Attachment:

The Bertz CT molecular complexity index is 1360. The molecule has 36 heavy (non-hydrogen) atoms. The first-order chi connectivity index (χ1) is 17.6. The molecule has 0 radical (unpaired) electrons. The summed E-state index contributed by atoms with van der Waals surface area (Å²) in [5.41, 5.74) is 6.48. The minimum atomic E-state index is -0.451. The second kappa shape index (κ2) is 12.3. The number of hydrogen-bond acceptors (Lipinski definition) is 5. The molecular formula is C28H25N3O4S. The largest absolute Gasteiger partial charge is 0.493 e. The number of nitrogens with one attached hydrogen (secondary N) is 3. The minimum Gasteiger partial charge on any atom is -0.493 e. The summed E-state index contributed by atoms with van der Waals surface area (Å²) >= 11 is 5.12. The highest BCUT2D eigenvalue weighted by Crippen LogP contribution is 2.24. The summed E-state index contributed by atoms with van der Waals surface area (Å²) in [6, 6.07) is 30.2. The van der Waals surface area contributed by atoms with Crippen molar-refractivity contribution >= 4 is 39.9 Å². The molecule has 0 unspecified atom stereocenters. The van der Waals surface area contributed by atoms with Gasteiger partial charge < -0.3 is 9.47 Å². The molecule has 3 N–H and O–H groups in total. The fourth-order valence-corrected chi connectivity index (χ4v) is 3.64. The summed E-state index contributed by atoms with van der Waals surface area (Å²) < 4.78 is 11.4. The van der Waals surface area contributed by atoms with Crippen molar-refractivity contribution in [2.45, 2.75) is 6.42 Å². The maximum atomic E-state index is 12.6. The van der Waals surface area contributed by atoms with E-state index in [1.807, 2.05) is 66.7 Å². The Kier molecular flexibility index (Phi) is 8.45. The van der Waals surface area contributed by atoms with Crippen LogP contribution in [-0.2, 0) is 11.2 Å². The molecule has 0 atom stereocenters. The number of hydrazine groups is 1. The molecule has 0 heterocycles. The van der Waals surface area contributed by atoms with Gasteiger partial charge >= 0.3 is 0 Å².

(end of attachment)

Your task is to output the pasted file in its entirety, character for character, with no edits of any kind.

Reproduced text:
The Bertz CT molecular complexity index is 1360. The molecule has 36 heavy (non-hydrogen) atoms. The first-order chi connectivity index (χ1) is 17.6. The molecule has 0 radical (unpaired) electrons. The summed E-state index contributed by atoms with van der Waals surface area (Å²) in [5.41, 5.74) is 6.48. The minimum atomic E-state index is -0.451. The second kappa shape index (κ2) is 12.3. The number of hydrogen-bond acceptors (Lipinski definition) is 5. The molecular formula is C28H25N3O4S. The largest absolute Gasteiger partial charge is 0.493 e. The number of nitrogens with one attached hydrogen (secondary N) is 3. The minimum Gasteiger partial charge on any atom is -0.493 e. The summed E-state index contributed by atoms with van der Waals surface area (Å²) >= 11 is 5.12. The highest BCUT2D eigenvalue weighted by Crippen LogP contribution is 2.24. The summed E-state index contributed by atoms with van der Waals surface area (Å²) in [6, 6.07) is 30.2. The van der Waals surface area contributed by atoms with Crippen molar-refractivity contribution >= 4 is 39.9 Å². The molecule has 0 unspecified atom stereocenters. The van der Waals surface area contributed by atoms with Gasteiger partial charge < -0.3 is 9.47 Å². The molecule has 3 N–H and O–H groups in total. The fourth-order valence-corrected chi connectivity index (χ4v) is 3.64. The summed E-state index contributed by atoms with van der Waals surface area (Å²) < 4.78 is 11.4. The van der Waals surface area contributed by atoms with Crippen molar-refractivity contribution in [2.45, 2.75) is 6.42 Å². The maximum atomic E-state index is 12.6. The van der Waals surface area contributed by atoms with E-state index in [1.807, 2.05) is 66.7 Å². The Kier molecular flexibility index (Phi) is 8.45. The van der Waals surface area contributed by atoms with Crippen LogP contribution in [-0.2, 0) is 11.2 Å². The molecule has 0 atom stereocenters. The number of hydrazine groups is 1. The molecule has 0 heterocycles. The van der Waals surface area contributed by atoms with Gasteiger partial charge >= 0.3 is 0 Å².